Atlanta German Bierfest review
Story and Photos by Tonya Vots
Dozens of volunteers sported bright yellow T-shirts with the phrase “Wir Sind Beirfest!” (We are Beerfest!) at scenic Woodruff Park in downtown Atlanta for the eighth annual German Bierfest, held Saturday, August 27, 2011.
Sponsored by the German-American Chambers of Commerce (GACC), the family friendly fest brought together fans of German beer, food and culture. The festival attracted a few thousand local and not-so-local road trip patrons, including a few reported Hurricane Irene refugees.
“I know we sold more tickets than last year,” says Pamela Jackson, manager of communications for GACC. “Last year we sold 3,250 tickets, and we’re still waiting on final numbers on ticket sales this year.”
The organizers’ efforts to ensure a hassle-free event were evident in several places at the fest, beginning with lines at two entrances which moved swiftly to admit all ages. Designated drivers were admitted free, but were marked with a large “X” on the back of both hands.
Past the gates and a few vendors, beer tents lined one side of the park, while the other side offered space and shade for those who chose to enjoy their beer and socializing out of the sun. Temps were in the low 90s as the fest started, but low humidity and an almost continuous breeze kept fest-goers in a good mood.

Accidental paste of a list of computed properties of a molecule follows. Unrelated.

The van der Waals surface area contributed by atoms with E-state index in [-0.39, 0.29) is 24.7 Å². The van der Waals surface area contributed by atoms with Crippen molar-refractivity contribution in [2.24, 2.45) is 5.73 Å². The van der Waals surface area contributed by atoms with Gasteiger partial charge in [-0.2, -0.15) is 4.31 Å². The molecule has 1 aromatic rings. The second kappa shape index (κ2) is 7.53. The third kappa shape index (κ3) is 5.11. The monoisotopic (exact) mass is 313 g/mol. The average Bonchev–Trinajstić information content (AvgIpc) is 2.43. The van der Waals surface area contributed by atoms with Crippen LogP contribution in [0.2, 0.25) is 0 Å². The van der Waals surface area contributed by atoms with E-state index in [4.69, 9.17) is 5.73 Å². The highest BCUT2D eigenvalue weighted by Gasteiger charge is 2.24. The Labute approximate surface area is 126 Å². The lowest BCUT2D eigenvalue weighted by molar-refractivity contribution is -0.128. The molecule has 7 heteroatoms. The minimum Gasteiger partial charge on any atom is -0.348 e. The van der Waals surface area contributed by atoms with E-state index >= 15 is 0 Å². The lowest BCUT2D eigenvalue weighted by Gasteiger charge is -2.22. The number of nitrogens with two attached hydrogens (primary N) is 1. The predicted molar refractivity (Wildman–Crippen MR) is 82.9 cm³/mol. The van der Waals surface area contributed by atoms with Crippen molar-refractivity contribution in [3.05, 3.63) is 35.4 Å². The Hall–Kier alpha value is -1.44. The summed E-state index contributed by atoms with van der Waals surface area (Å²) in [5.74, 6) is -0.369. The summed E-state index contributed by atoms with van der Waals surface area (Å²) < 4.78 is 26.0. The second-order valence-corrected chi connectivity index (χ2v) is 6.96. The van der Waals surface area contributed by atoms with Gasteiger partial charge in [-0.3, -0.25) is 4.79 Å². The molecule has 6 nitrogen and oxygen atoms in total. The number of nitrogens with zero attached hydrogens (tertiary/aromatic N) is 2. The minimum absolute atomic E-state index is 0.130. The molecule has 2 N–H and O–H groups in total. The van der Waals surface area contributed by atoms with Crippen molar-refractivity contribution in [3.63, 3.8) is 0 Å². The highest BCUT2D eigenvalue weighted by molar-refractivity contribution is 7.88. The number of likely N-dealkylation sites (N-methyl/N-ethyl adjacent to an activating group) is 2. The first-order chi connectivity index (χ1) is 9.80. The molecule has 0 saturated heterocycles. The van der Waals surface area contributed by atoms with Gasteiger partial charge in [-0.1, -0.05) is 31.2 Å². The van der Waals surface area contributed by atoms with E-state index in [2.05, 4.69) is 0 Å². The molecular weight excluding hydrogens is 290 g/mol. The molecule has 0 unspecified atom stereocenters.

Attendees received an attractive etched tasting glass to sample the 40 German brews available. This year saw a return of actual glass samplers, a change from last year’s plastic cups.
“Last year we were trying to avoid the issues created by broken glass, so we changed to plastic cups,” Jackson says. “Enough people advocated real glass that we returned to them this year.”
All beer served had one prerequisite—be made in accordance with the Reinheitsgebot, the German beer purity law. Many of the brewery names were familiar to beer fans including: Weihenstephaner, Spaten, Paulaner, Warsteiner and St. Pauli Girl.
Other breweries included Tucher, Jever, Hacker Pschorr, Kulmbacher and Gaffel. Neighborhood brewpub Max Lager’s was the only non-German beer being poured; they indulged patrons with a red Vienna-style lager.
Hefeweizens, pilsners and lagers were poured in abundance, but so were festbiers, namely Oktoberfestbiers by Warsteiner, Spaten and Weihenstephaner.
Other classic German styles to be found included Kölsch and dunkel. Not surprisingly, several of the featured brews were gone by 5 p.m., but that didn’t deter beer fans who seemed to enjoy the full spectrum of beers available.
Authentic German food, including bratwurst and fresh pretzels were available from restaurant vendors including Der Biergarten and Ormsby’s. Atlanta area beer fest regular vendor Frozen Pints brought a crew to hand out tasty craft beer flavored ice cream. “Beer Connoisseur” magazine continued to help spread the good news among the craft beer community. Unique to this festival was Rare Dirndls, a collection of modern, high fashion dirndls by designer Erika Neumayer, available for sale to the public.
Lederhosen, dirndls, hats, flags and t-shirts all proudly celebrated German customs and heritage. Conversation in lines for refills often turned to comparison of beers and the Deutsch language flowed as freely as the beer in some circles.
Whether they came for the beer, the food, the music or the people-watching, the Atlanta German Bierfest had something for everyone who attended.
Next year, organizers plan for much of the same.
“Everyone seems to enjoy what we do and we enjoy where we are,” Jackson says. “We have a great relationship with Woodruff Park and like what it offers, with the green grass and shade.